In this context, Potter’s way of sacramentality then also allows Pope Saint Pius X to speak for the Church, three years after the expulsion of the religious (hence teaching) orders from France and dispossession of Church property (1905) by the essentially Masonic government: “In our time the chief strength of the wicked lies in the cowardice and weakness of good men. All the strength of Satan’s reign is due to the easy-going weakness of Catholics.” Burdened as well as blessed with the gift of foresight, Saint Pius spoke these words about cowardice, carnal prudence, sloth, and tepidity on the occasion, savored by Potter, of Saint Joan of Arc’s beatification in 1908. The substance and resonant tonalities of Potter’s book, full of lucidity, mercy, and courage, bolster us lesser soldiers and centurions for such high purposiveness, and thus the full fructification of sacramental Confirmation: martyrdom out of selfless love and gratitude.
In Potter’s own grateful book, by way of an eloquent classical restraint and poise of style, the author unmistakably conveys a certain selfless generosity; and thus helps cultivate in a reader’s responding heart a further incarnation of the chivalric disposition, as in Saint Bernard of Clairvaux’s De Laude Novae Militiae (In Praise of the New Chivalry). The incarnation of Catholic chivalry, properly and thus unsentimentally understood, is itself a part of the realization of Christ’s mission of Social Kingship and abiding love of little children. The more defenseless someone is, the more he calls out for our defense — our provision and our protection and willingness to suffer on his behalf. Such is the ethos of chivalry. Potter conveys this ethos discerningly in his essay on Christian politics as the politics of mercy:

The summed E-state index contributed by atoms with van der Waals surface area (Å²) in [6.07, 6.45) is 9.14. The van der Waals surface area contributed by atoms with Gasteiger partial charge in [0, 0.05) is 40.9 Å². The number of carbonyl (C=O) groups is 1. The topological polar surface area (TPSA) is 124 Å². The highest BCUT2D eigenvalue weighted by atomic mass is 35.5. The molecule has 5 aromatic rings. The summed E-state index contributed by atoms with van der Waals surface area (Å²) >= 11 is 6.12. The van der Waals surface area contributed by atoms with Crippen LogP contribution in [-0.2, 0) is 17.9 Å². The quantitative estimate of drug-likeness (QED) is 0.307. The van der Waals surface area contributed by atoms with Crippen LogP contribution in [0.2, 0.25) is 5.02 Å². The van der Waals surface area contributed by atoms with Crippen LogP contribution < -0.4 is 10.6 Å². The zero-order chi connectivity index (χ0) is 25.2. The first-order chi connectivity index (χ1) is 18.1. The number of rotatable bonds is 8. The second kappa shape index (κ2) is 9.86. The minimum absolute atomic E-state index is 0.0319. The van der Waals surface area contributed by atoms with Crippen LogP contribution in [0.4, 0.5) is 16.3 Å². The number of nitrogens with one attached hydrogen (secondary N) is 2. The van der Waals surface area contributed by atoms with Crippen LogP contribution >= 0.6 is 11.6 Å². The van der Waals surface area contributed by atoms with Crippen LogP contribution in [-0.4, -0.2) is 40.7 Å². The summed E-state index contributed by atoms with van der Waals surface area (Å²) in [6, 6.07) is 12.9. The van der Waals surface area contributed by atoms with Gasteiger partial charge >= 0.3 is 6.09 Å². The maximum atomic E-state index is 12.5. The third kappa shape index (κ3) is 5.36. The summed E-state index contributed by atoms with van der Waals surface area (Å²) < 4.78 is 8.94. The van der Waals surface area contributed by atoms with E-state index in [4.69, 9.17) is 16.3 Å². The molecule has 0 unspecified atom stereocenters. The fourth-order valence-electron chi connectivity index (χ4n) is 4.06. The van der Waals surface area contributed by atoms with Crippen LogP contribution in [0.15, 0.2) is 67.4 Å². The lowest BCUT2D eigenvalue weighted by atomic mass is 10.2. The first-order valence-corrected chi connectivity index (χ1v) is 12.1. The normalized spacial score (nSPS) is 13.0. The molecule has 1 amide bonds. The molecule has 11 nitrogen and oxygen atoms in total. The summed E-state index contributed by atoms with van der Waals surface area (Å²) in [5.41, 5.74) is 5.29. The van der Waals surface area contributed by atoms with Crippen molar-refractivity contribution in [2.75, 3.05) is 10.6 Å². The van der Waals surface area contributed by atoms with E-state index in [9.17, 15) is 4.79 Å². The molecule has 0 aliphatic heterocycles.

Mercy requires before everything else that we act first of all, as did Our Lord, in the interest of the poor and defenseless. That is why the Christian is bound. . . to protect the unformed minds of children from the morally corrupting influence of pornographic sex education courses: he will want to curb those who exploit the mass media to enrich themselves by inflaming appetites that really need disciplining and who purvey false ideas and beliefs to an audience intellectually ill-prepared for recognizing their falsity. . . he will want to do all he can to defend the most defenseless of all the classes of suffering mankind today, the innocent preborn . . . . Mercy demands it.